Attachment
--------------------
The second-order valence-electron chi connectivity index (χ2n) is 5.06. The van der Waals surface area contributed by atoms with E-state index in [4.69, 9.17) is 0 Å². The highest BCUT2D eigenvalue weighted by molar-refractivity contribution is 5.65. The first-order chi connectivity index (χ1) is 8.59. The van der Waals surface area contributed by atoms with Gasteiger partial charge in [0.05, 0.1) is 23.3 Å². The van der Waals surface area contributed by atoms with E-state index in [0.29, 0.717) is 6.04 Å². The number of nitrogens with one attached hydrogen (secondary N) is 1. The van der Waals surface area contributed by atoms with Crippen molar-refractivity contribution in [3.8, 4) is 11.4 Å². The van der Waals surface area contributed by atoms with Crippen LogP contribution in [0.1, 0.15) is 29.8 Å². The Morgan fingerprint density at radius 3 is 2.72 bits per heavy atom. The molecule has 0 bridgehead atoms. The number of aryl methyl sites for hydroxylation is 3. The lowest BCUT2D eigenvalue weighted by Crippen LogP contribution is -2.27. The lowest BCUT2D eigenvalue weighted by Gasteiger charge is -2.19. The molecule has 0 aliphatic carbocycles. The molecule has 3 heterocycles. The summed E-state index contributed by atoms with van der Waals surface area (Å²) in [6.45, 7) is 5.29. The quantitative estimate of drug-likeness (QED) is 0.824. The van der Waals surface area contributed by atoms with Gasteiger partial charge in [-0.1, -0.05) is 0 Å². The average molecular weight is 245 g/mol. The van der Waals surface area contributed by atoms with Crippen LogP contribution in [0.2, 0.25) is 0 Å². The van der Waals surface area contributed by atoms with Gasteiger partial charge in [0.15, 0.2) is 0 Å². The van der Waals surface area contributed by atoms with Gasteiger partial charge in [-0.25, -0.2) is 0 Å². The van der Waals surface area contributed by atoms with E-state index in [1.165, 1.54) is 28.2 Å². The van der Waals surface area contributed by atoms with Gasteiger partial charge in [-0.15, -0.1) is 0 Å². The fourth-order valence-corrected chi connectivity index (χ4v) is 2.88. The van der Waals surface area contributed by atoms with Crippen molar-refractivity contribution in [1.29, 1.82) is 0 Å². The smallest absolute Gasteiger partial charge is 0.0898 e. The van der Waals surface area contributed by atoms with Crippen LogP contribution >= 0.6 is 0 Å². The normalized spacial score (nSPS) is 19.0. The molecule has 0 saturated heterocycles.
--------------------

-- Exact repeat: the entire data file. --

The second-order valence-electron chi connectivity index (χ2n) is 5.06. The van der Waals surface area contributed by atoms with E-state index in [4.69, 9.17) is 0 Å². The highest BCUT2D eigenvalue weighted by molar-refractivity contribution is 5.65. The first-order chi connectivity index (χ1) is 8.59. The van der Waals surface area contributed by atoms with Gasteiger partial charge in [0.05, 0.1) is 23.3 Å². The van der Waals surface area contributed by atoms with E-state index in [0.29, 0.717) is 6.04 Å². The number of nitrogens with one attached hydrogen (secondary N) is 1. The van der Waals surface area contributed by atoms with Crippen molar-refractivity contribution in [3.8, 4) is 11.4 Å². The van der Waals surface area contributed by atoms with Crippen LogP contribution in [0.1, 0.15) is 29.8 Å². The Morgan fingerprint density at radius 3 is 2.72 bits per heavy atom. The molecule has 0 bridgehead atoms. The number of aryl methyl sites for hydroxylation is 3. The lowest BCUT2D eigenvalue weighted by Crippen LogP contribution is -2.27. The lowest BCUT2D eigenvalue weighted by Gasteiger charge is -2.19. The molecule has 0 aliphatic carbocycles. The molecule has 3 heterocycles. The summed E-state index contributed by atoms with van der Waals surface area (Å²) in [6.45, 7) is 5.29. The quantitative estimate of drug-likeness (QED) is 0.824. The van der Waals surface area contributed by atoms with Gasteiger partial charge in [-0.1, -0.05) is 0 Å². The average molecular weight is 245 g/mol. The van der Waals surface area contributed by atoms with Crippen LogP contribution in [0.2, 0.25) is 0 Å². The van der Waals surface area contributed by atoms with Gasteiger partial charge in [0.15, 0.2) is 0 Å². The van der Waals surface area contributed by atoms with Gasteiger partial charge in [-0.25, -0.2) is 0 Å². The van der Waals surface area contributed by atoms with E-state index in [1.165, 1.54) is 28.2 Å². The van der Waals surface area contributed by atoms with Gasteiger partial charge in [-0.15, -0.1) is 0 Å². The fourth-order valence-corrected chi connectivity index (χ4v) is 2.88. The van der Waals surface area contributed by atoms with Crippen molar-refractivity contribution in [1.29, 1.82) is 0 Å². The smallest absolute Gasteiger partial charge is 0.0898 e. The van der Waals surface area contributed by atoms with Crippen LogP contribution >= 0.6 is 0 Å². The normalized spacial score (nSPS) is 19.0. The molecule has 0 saturated heterocycles.